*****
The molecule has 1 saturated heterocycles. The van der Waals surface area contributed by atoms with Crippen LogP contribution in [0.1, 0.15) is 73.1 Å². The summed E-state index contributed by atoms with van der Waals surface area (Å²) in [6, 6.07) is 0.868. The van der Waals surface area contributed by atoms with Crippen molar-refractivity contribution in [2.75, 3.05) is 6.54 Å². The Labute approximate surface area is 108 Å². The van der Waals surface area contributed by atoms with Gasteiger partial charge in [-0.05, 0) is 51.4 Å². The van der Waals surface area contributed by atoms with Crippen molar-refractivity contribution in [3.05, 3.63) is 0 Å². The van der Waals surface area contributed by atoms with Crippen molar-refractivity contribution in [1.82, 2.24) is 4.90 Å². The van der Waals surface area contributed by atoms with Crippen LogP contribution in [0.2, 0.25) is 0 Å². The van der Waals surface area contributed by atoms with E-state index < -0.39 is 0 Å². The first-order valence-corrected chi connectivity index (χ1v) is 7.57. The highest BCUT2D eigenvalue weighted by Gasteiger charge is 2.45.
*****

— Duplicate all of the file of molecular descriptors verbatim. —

The molecule has 1 saturated heterocycles. The van der Waals surface area contributed by atoms with Crippen LogP contribution in [0.1, 0.15) is 73.1 Å². The summed E-state index contributed by atoms with van der Waals surface area (Å²) in [6, 6.07) is 0.868. The van der Waals surface area contributed by atoms with Crippen molar-refractivity contribution in [2.75, 3.05) is 6.54 Å². The Labute approximate surface area is 108 Å². The van der Waals surface area contributed by atoms with Gasteiger partial charge in [-0.05, 0) is 51.4 Å². The van der Waals surface area contributed by atoms with Crippen molar-refractivity contribution in [3.05, 3.63) is 0 Å². The van der Waals surface area contributed by atoms with Crippen molar-refractivity contribution in [1.82, 2.24) is 4.90 Å². The van der Waals surface area contributed by atoms with Crippen LogP contribution in [0.2, 0.25) is 0 Å². The van der Waals surface area contributed by atoms with E-state index < -0.39 is 0 Å². The first-order valence-corrected chi connectivity index (χ1v) is 7.57. The highest BCUT2D eigenvalue weighted by Gasteiger charge is 2.45.